Human burial grounds and bullets from Spanish guns uncovered at site of last Mayan stronghold in Guatemala
Ceramics, human burial grounds and bullets from Spanish guns are among artifacts that have been uncovered by archaeologists in Guatemala at the site of the last Mayan city to resist European conquest, officials said Friday.
The new excavation project began last June in an effort to understand more about the Tayasal outpost where Mayan inhabitants first settled in 900 BC during their Preclassic period, the archeologist in charge of the dig told AFP.
Tayasal was the last Mayan city to yield to the Spanish conquest in 1697, a century after Europeans entered the western highlands of what is now Guatemala, Suarlin Cordova said.
"More than 100 years passed in which the northern part of Guatemala was totally outside of Spanish rule, and this happened mainly because the jungle functioned as a natural border that made the arrival of the Spaniards to these places very difficult," Cordova said.
In 1525, Tayasal was also part of the route used by Spanish conquistador Hernan Cortes on his journey to present-day Honduras.
Most of the buildings at the Tayasal site are buried under earth and vegetation inside a seven-square-kilometer area near Lake Peten Itza.
Among partially exposed structures at the site is a 30-meter-high acropolis that according to research functioned as the residence of the ruling elite.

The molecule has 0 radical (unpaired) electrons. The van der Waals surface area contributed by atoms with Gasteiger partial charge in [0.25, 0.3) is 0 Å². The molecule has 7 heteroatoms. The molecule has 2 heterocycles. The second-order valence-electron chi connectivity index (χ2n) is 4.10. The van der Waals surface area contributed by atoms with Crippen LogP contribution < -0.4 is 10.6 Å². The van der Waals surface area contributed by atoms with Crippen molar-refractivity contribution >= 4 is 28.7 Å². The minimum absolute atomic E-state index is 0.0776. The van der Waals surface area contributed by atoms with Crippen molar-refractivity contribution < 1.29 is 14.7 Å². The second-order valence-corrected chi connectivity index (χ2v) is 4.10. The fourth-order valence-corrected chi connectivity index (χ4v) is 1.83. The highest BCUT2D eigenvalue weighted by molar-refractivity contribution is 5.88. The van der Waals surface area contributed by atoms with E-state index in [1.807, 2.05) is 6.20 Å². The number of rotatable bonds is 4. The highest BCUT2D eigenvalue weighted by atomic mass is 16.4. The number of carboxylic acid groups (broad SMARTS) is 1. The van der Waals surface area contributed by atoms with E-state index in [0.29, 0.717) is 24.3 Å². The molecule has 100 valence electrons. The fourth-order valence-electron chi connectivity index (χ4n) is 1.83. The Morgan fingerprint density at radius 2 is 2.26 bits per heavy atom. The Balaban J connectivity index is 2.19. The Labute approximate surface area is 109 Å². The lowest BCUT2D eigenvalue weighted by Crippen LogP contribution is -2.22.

Also visible is a water well used since pre-Hispanic times.
One of the objectives of the project is to enhance the site so tourists can better "appreciate" the vast region's Mayan archaeological value, said Jenny Barrios from Guatemala's Ministry of Culture and Sports.
The Maya civilization reached its height between 250 and 900 AD in what is present-day southern Mexico and Guatemala, as well as parts of Belize, El Salvador and Honduras.
In 2018, archaeologists used high-tech mapping technology to virtually unearth a massive network of Mayan ruins hidden for centuries in the thick jungles of Guatemala, CBS News' David Begnaud reported.
The uncovered landscape included previously unknown cities and more than 60,000 interconnected structures including houses, farms, highways and even pyramids. Scientists and archaeologists discovered the ancient ruins by shooting lasers down from a plane to penetrate the dense jungle canopy.
Previous assessments estimated just 1 or 2 million people lived in the Maya lowlands. But researchers now believe as many as 20 million people may have lived there.
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